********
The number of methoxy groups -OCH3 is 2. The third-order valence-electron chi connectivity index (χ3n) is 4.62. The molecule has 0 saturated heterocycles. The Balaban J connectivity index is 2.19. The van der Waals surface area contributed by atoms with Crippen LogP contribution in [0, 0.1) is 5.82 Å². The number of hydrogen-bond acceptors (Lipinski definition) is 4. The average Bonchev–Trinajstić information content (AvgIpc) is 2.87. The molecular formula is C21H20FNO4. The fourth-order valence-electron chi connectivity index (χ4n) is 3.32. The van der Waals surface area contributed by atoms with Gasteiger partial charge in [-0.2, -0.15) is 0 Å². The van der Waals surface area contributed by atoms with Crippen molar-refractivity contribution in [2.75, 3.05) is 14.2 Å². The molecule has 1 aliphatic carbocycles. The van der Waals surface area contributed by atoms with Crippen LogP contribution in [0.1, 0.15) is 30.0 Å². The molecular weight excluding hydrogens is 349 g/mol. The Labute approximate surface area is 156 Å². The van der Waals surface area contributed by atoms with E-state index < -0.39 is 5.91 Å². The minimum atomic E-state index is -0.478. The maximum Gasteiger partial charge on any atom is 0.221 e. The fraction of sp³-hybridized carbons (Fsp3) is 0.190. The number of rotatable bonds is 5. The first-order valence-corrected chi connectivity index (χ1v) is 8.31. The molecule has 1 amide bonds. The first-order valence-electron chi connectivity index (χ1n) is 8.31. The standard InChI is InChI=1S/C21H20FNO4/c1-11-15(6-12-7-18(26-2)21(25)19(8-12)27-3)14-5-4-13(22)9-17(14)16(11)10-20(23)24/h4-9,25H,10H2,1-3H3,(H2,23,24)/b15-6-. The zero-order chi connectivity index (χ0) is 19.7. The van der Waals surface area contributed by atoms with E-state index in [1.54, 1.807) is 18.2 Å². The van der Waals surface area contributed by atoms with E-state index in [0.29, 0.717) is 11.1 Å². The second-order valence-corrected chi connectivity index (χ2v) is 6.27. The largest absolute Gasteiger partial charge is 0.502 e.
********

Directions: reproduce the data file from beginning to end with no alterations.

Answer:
The number of methoxy groups -OCH3 is 2. The third-order valence-electron chi connectivity index (χ3n) is 4.62. The molecule has 0 saturated heterocycles. The Balaban J connectivity index is 2.19. The van der Waals surface area contributed by atoms with Crippen LogP contribution in [0, 0.1) is 5.82 Å². The number of hydrogen-bond acceptors (Lipinski definition) is 4. The average Bonchev–Trinajstić information content (AvgIpc) is 2.87. The molecular formula is C21H20FNO4. The fourth-order valence-electron chi connectivity index (χ4n) is 3.32. The van der Waals surface area contributed by atoms with Gasteiger partial charge in [-0.2, -0.15) is 0 Å². The van der Waals surface area contributed by atoms with Crippen molar-refractivity contribution in [2.75, 3.05) is 14.2 Å². The molecule has 1 aliphatic carbocycles. The van der Waals surface area contributed by atoms with Crippen LogP contribution in [0.1, 0.15) is 30.0 Å². The molecular weight excluding hydrogens is 349 g/mol. The Labute approximate surface area is 156 Å². The van der Waals surface area contributed by atoms with E-state index < -0.39 is 5.91 Å². The minimum atomic E-state index is -0.478. The maximum Gasteiger partial charge on any atom is 0.221 e. The fraction of sp³-hybridized carbons (Fsp3) is 0.190. The number of rotatable bonds is 5. The first-order valence-corrected chi connectivity index (χ1v) is 8.31. The molecule has 1 amide bonds. The first-order valence-electron chi connectivity index (χ1n) is 8.31. The standard InChI is InChI=1S/C21H20FNO4/c1-11-15(6-12-7-18(26-2)21(25)19(8-12)27-3)14-5-4-13(22)9-17(14)16(11)10-20(23)24/h4-9,25H,10H2,1-3H3,(H2,23,24)/b15-6-. The zero-order chi connectivity index (χ0) is 19.7. The van der Waals surface area contributed by atoms with E-state index in [1.54, 1.807) is 18.2 Å². The van der Waals surface area contributed by atoms with E-state index in [0.29, 0.717) is 11.1 Å². The second-order valence-corrected chi connectivity index (χ2v) is 6.27. The largest absolute Gasteiger partial charge is 0.502 e.